12. Cut 8 3" segments of heat shrink and slide them all the way to the back of each of the signal wires (not ground/shield).
  13. Repeat steps 2 thru 12 on the male VGA cable assembly.
  14. Get access to your Nav unit's main wiring harness and pop out it's first anchor point on the chassis.
    This will make accessing the harness much easier.
  15. Carefully slit the heat shrink back about 6-8", cut it off and save it (we will be putting it back).
    Be VERY careful not to nick/cut any wires (I did this myself).
    If you do nick/cut a wire then no big deal; repair it with a butt connector and heat shrink.
  16. Now for the scary (and sadistically fun) part: Cut the 5 Nav wires mentioned in the pinout reference table (by wire color).
    The wires should be logically grouped in to 3 groups: RGB, Ground, and Sync.
    Cut them about halfway between the connector and the cut-back insulation (3-4 inches).
    DO THIS AT YOUR OWN RISK!  This probably voids your Nav's warranty.
  17. Carefully strip off enough insulation for the wires to fit in the butt connector.
  18. Run an extension cord to your car and warm up your soldering iron.
    You are about to begin soldering INSIDE your car; be ULTRA careful not to drop the iron inside your car!
  19. Using the pinout reference table above, solder the female VGA cable assembly to the wires that lead to the Nav CPU.
    Again, pay attention that the wire does not get too hot and start to melt the diaelectic/insulation or the heat shrink.
  20. Slide each of the heat shrinks over the butt connectors.
  21. Repeat steps 19 and 20 for the male VGA cable assembly to the wires that lead to the Nav Display.
  22. On the female VGA cable assembly (the one connected to the Nav CPU),  connect wire 11 to the 12V ACC wire (#6, Light Green) with a wire tap.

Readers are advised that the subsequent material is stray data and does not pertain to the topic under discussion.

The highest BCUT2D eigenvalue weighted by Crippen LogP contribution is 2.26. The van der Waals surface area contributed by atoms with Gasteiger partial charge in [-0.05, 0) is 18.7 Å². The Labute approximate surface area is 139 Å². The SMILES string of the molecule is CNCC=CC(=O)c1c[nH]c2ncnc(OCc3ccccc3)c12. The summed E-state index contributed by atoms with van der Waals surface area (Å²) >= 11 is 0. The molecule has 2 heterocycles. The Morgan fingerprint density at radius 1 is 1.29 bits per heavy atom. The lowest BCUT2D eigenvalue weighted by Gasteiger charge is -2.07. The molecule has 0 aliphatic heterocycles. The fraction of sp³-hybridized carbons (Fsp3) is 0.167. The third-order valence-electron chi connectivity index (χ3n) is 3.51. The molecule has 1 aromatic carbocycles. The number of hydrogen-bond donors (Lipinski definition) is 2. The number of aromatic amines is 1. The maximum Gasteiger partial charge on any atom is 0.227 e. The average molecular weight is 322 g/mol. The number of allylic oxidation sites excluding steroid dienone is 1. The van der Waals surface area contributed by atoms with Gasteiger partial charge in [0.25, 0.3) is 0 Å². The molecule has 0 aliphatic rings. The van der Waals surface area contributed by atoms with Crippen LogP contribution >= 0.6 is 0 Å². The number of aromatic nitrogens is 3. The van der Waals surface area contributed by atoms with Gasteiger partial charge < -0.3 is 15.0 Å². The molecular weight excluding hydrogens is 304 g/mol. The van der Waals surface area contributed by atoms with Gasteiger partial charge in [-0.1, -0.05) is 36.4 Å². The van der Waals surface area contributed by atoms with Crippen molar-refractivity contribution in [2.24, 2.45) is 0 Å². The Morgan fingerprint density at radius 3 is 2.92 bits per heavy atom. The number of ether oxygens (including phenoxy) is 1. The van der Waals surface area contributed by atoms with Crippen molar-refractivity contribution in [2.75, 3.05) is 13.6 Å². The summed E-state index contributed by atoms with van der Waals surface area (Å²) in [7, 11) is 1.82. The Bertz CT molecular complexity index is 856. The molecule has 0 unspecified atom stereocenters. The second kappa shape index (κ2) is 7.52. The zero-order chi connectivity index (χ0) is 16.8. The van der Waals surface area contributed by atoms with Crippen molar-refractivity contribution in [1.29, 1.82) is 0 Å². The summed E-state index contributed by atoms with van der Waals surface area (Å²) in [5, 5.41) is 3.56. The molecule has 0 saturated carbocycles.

Remember, we will only need to "tap" in to this wire; we do not want to cut it!
    Alternatively, you could just connect any ACC voltage line to wire 11 (this is what I did).
  23. Now is the ideal time to test if the wiring is working OK.
    If you find a problem then you won't have to undo any of the below steps.
    Connect the female and male ends of the VGA cables.
    Start your Nav system and check that everything is working like it used to (especially the screen).
    If everything looks good then proceed with the next steps.
    If there is a problem then you are on your own! ;)
  24. Shrink the heat shrink on the butt connectors.
  25. Unfold the RGB wire shielding over the butt connectors.
  26. Unfold the main shielding over both cable assemblies.
    For our purposes we prefer that all of the ground/shielding wires to touch each other.
  27. Wrap a few turns of electrical tape over each cable assembly.
  28. Run the cable assemblies so that they run in opposing directions (minimizing strain and bend).
  29. Replace the heat shrink that you took off in Step 15 and wrap the hell out of it with electrical tape!
  30. Your Nav wiring is now both self sufficient and prepared for interfacing with a modified [see below] GEX-P7000TV!
    I would suggest labeling both VGA connectors with "RGBS, NOT VGA".
    I would not expect anything good to happen if you plug the male connector into a VGA card or the female into a monitor.

2) Prepare the GEX's wiring for your Nav system

Part ID Product Unit Price Quantity Total Price
15-Position HD Male Solder D-Sub Connector
Cat.# 276-1501  
$1.69 $1.69
15-Position HD Female Solder D-Sub Connector
Cat.# 276-1502  
$1.99 $1.99